Regardless of your motivations, I hope that you’ll see Black Swan and find something to take away from it.

Thoughts? Comment here or head over to Twitter and tag us (@mislabeledblog) and use #blackswan and #femalesexuality to keep the conversation going!

This post brought to you by Dawn.

Baby, I’ve ruffied you

24 Dec

In the spirit of seasonal songs, here’s one that will creep the candy canes out of you:

 

This post is brought to you by Rachel.

Beware the Young Lady Driver

23 Dec

My hometown newspaper has a lovely section called “Thunder / Enlightning” that publishes in an anonymous fashion the comments of readers who call in.

Basically, this is a way for senior citizens to fight out the politics of potholes and drug houses in the area. It’s also the funniest thing I’ve ever read.

Today was especially hilarious, as fights continue about whether or not Tiger Woods is a good guy or a schmuck. (So last summer, no?)

But the best comment concerned the ever-dangerous young lady driver:

“Everyone knows that women are terrible drivers, but young women go beyond terrible. It’s the opinion of most people that I speak with that women should be tested yearly and grounded whenever possible.

Oh, yes. You can’t just be too careful these days. Something else should be done about the obvious mayhem caused by young lady drivers. We need to take these licensed biddies down to the DMV every year and make sure they remember how to drive. Because, you know lady brains are smaller and don’t retain information as well as men brains. And, DMV lines just aren’t long enough as is.

To the newspaper’s credit, an editor responded with statistics showing that young males have more traffic violations, car accidents and deaths than young females.

But really. We all know statistics lie. So until this man’s dreams come true, let’s be careful out on them there roads.

This post is brought to you by Rachel.

Music is my girlfriend!

22 Dec

Just an early Christmas present, or a late Hanukkah gift, or really just a fun little thing because I like music, I like remixes, and I like you. So check it:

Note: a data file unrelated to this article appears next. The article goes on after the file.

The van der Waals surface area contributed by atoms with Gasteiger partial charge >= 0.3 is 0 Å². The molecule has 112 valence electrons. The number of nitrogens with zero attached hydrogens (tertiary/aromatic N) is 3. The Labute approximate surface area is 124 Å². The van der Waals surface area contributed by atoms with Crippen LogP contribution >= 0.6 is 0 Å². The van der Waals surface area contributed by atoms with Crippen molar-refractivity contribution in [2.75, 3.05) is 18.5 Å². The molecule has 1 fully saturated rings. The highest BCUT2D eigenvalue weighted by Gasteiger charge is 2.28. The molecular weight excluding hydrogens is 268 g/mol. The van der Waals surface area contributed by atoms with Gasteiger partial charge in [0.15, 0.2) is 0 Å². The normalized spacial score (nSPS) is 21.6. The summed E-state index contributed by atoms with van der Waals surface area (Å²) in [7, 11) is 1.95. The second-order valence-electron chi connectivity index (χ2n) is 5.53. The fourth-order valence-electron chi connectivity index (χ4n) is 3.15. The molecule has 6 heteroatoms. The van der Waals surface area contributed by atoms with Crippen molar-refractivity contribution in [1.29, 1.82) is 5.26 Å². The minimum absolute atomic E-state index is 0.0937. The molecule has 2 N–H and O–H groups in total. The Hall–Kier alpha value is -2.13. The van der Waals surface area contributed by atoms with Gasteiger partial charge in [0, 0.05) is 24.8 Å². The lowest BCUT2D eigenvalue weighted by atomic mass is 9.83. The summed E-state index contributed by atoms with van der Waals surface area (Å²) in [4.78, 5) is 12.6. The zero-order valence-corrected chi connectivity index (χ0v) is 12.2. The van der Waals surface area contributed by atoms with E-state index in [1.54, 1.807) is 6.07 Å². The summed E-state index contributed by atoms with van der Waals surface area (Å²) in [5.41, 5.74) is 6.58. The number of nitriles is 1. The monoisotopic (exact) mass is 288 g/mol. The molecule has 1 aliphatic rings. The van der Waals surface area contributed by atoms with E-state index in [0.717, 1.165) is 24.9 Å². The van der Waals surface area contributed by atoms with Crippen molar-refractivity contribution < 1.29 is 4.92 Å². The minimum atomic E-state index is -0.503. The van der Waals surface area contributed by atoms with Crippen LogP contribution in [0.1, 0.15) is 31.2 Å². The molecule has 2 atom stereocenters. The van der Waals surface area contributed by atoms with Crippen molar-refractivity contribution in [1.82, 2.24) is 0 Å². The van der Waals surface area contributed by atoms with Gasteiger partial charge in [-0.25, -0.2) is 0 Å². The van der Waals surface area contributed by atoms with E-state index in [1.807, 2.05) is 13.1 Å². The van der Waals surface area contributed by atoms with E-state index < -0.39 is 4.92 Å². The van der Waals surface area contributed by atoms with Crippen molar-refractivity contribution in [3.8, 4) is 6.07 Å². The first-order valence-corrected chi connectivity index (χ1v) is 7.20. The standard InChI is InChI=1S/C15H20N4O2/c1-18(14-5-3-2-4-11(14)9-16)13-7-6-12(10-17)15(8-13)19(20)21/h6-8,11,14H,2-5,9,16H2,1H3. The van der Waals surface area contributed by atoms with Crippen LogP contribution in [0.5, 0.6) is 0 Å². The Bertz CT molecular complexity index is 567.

Present 4 u!

This post is brought to you by Rachel.

Pay Equity bill wins 58 to 41!!!! Oh, wait….

22 Dec

 

You’d think that kind of vote would be a victory, but not in the U.S. Senate. On Nov. 17, the Senate voted to derail the Paycheck Fairness Act (58-41) by defeating the motion to proceed. The Senate rejected the PFA despite White House support and polls showing 84 percent of Americans supported such a bill. What’s especially disappointing is that the PFA became a victim of arcane Senate rules. The de facto filibuster by Senate Republicans, including all the GOP women, ensured that the Senate never advanced to a debate on the bill’s merits.

The Paycheck Fairness Act (S. 182/S. 3772) would have updated the landmark Equal Pay Act of 1963 by closing loopholes, strengthening incentives to prevent pay discrimination, and prohibiting retaliation against workers who inquire about employers’ wage practices or disclose their own wages. On average, women still make only 77 cents for every dollar men earn. (PDF)  The issue of pay equity isn’t just about fairness, it’s about putting food on the kitchen table. It’s not simply a women’s issue, it’s a family issue. In this struggling economy, women’s wages are critical to making ends meet. When women aren’t paid fairly, families suffer.